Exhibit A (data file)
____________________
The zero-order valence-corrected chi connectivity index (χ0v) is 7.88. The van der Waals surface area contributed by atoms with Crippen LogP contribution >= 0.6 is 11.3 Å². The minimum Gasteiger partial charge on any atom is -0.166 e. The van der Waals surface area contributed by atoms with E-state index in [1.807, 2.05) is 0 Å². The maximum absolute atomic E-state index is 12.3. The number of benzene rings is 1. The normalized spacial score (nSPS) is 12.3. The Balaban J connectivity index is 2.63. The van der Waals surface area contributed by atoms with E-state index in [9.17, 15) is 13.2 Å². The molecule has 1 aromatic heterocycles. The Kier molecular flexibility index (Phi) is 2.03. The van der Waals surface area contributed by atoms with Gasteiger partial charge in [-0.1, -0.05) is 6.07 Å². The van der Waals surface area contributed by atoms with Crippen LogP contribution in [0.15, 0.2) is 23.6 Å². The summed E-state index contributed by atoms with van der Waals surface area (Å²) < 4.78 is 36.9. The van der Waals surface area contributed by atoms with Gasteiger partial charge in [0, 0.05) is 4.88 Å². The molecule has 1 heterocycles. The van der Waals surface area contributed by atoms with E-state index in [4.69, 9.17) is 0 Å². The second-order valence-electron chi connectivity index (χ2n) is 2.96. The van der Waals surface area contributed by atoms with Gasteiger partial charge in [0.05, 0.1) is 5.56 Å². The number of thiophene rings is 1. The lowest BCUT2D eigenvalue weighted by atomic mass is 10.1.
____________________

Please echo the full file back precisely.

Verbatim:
The zero-order valence-corrected chi connectivity index (χ0v) is 7.88. The van der Waals surface area contributed by atoms with Crippen LogP contribution >= 0.6 is 11.3 Å². The minimum Gasteiger partial charge on any atom is -0.166 e. The van der Waals surface area contributed by atoms with E-state index in [1.807, 2.05) is 0 Å². The maximum absolute atomic E-state index is 12.3. The number of benzene rings is 1. The normalized spacial score (nSPS) is 12.3. The Balaban J connectivity index is 2.63. The van der Waals surface area contributed by atoms with E-state index in [9.17, 15) is 13.2 Å². The molecule has 1 aromatic heterocycles. The Kier molecular flexibility index (Phi) is 2.03. The van der Waals surface area contributed by atoms with Gasteiger partial charge in [-0.1, -0.05) is 6.07 Å². The van der Waals surface area contributed by atoms with Crippen LogP contribution in [0.15, 0.2) is 23.6 Å². The summed E-state index contributed by atoms with van der Waals surface area (Å²) < 4.78 is 36.9. The van der Waals surface area contributed by atoms with Gasteiger partial charge in [0, 0.05) is 4.88 Å². The molecule has 1 heterocycles. The van der Waals surface area contributed by atoms with E-state index in [4.69, 9.17) is 0 Å². The second-order valence-electron chi connectivity index (χ2n) is 2.96. The van der Waals surface area contributed by atoms with Gasteiger partial charge in [0.05, 0.1) is 5.56 Å². The number of thiophene rings is 1. The lowest BCUT2D eigenvalue weighted by atomic mass is 10.1.